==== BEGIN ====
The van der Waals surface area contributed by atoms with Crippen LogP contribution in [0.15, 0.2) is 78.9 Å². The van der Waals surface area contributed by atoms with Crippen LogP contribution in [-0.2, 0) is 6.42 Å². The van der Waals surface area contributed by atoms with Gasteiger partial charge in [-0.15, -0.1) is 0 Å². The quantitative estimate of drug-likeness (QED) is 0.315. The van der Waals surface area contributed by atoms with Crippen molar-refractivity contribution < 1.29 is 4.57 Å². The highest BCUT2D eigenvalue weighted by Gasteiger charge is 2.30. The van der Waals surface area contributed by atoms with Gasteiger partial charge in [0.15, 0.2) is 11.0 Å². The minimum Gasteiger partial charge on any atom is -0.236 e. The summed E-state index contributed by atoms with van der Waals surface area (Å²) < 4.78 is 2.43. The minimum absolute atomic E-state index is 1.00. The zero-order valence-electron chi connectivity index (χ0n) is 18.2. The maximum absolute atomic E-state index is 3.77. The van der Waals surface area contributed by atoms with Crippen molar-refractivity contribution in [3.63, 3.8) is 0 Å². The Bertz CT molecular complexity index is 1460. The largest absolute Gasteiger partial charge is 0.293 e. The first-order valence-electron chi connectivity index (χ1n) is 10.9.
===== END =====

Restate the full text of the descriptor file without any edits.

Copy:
The van der Waals surface area contributed by atoms with Crippen LogP contribution in [0.15, 0.2) is 78.9 Å². The van der Waals surface area contributed by atoms with Crippen LogP contribution in [-0.2, 0) is 6.42 Å². The van der Waals surface area contributed by atoms with Gasteiger partial charge in [-0.15, -0.1) is 0 Å². The quantitative estimate of drug-likeness (QED) is 0.315. The van der Waals surface area contributed by atoms with Crippen molar-refractivity contribution < 1.29 is 4.57 Å². The highest BCUT2D eigenvalue weighted by Gasteiger charge is 2.30. The van der Waals surface area contributed by atoms with Gasteiger partial charge in [0.15, 0.2) is 11.0 Å². The minimum Gasteiger partial charge on any atom is -0.236 e. The summed E-state index contributed by atoms with van der Waals surface area (Å²) < 4.78 is 2.43. The minimum absolute atomic E-state index is 1.00. The zero-order valence-electron chi connectivity index (χ0n) is 18.2. The maximum absolute atomic E-state index is 3.77. The van der Waals surface area contributed by atoms with Crippen molar-refractivity contribution in [3.63, 3.8) is 0 Å². The Bertz CT molecular complexity index is 1460. The largest absolute Gasteiger partial charge is 0.293 e. The first-order valence-electron chi connectivity index (χ1n) is 10.9.